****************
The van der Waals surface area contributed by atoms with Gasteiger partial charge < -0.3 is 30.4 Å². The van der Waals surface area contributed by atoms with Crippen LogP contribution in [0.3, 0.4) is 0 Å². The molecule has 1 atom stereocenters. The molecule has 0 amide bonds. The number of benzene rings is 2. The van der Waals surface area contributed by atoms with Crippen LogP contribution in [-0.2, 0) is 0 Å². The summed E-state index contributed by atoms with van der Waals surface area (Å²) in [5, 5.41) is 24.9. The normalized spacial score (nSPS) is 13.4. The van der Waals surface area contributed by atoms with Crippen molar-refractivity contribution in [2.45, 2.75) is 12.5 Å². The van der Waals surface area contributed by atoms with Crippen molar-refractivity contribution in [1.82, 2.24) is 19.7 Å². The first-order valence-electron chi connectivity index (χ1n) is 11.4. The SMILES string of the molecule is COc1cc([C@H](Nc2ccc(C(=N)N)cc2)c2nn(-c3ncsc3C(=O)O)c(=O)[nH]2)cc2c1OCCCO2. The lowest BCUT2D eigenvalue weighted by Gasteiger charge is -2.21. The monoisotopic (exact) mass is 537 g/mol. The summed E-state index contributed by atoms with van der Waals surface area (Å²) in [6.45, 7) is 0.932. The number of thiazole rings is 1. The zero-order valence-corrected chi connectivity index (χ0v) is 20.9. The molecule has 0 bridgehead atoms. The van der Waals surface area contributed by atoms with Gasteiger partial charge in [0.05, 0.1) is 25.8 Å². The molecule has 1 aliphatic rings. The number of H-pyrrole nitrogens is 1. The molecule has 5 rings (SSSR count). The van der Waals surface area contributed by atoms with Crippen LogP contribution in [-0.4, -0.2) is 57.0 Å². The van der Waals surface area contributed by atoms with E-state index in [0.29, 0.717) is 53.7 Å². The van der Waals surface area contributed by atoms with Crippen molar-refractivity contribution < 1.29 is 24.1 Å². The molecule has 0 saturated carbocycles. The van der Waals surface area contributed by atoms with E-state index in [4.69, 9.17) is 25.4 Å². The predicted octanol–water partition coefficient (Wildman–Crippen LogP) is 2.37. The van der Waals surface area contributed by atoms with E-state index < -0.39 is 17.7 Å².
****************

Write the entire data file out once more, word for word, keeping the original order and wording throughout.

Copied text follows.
The van der Waals surface area contributed by atoms with Gasteiger partial charge < -0.3 is 30.4 Å². The van der Waals surface area contributed by atoms with Crippen LogP contribution in [0.3, 0.4) is 0 Å². The molecule has 1 atom stereocenters. The molecule has 0 amide bonds. The number of benzene rings is 2. The van der Waals surface area contributed by atoms with Crippen LogP contribution in [-0.2, 0) is 0 Å². The summed E-state index contributed by atoms with van der Waals surface area (Å²) in [5, 5.41) is 24.9. The normalized spacial score (nSPS) is 13.4. The van der Waals surface area contributed by atoms with Crippen molar-refractivity contribution in [2.45, 2.75) is 12.5 Å². The van der Waals surface area contributed by atoms with Crippen molar-refractivity contribution in [1.82, 2.24) is 19.7 Å². The first-order valence-electron chi connectivity index (χ1n) is 11.4. The SMILES string of the molecule is COc1cc([C@H](Nc2ccc(C(=N)N)cc2)c2nn(-c3ncsc3C(=O)O)c(=O)[nH]2)cc2c1OCCCO2. The lowest BCUT2D eigenvalue weighted by Gasteiger charge is -2.21. The monoisotopic (exact) mass is 537 g/mol. The summed E-state index contributed by atoms with van der Waals surface area (Å²) in [6.45, 7) is 0.932. The number of thiazole rings is 1. The zero-order valence-corrected chi connectivity index (χ0v) is 20.9. The molecule has 0 bridgehead atoms. The van der Waals surface area contributed by atoms with Gasteiger partial charge in [0.05, 0.1) is 25.8 Å². The molecule has 1 aliphatic rings. The number of H-pyrrole nitrogens is 1. The molecule has 5 rings (SSSR count). The van der Waals surface area contributed by atoms with Crippen LogP contribution in [-0.4, -0.2) is 57.0 Å². The van der Waals surface area contributed by atoms with E-state index in [0.29, 0.717) is 53.7 Å². The van der Waals surface area contributed by atoms with Crippen molar-refractivity contribution < 1.29 is 24.1 Å². The molecule has 0 saturated carbocycles. The van der Waals surface area contributed by atoms with E-state index in [4.69, 9.17) is 25.4 Å². The predicted octanol–water partition coefficient (Wildman–Crippen LogP) is 2.37. The van der Waals surface area contributed by atoms with E-state index < -0.39 is 17.7 Å².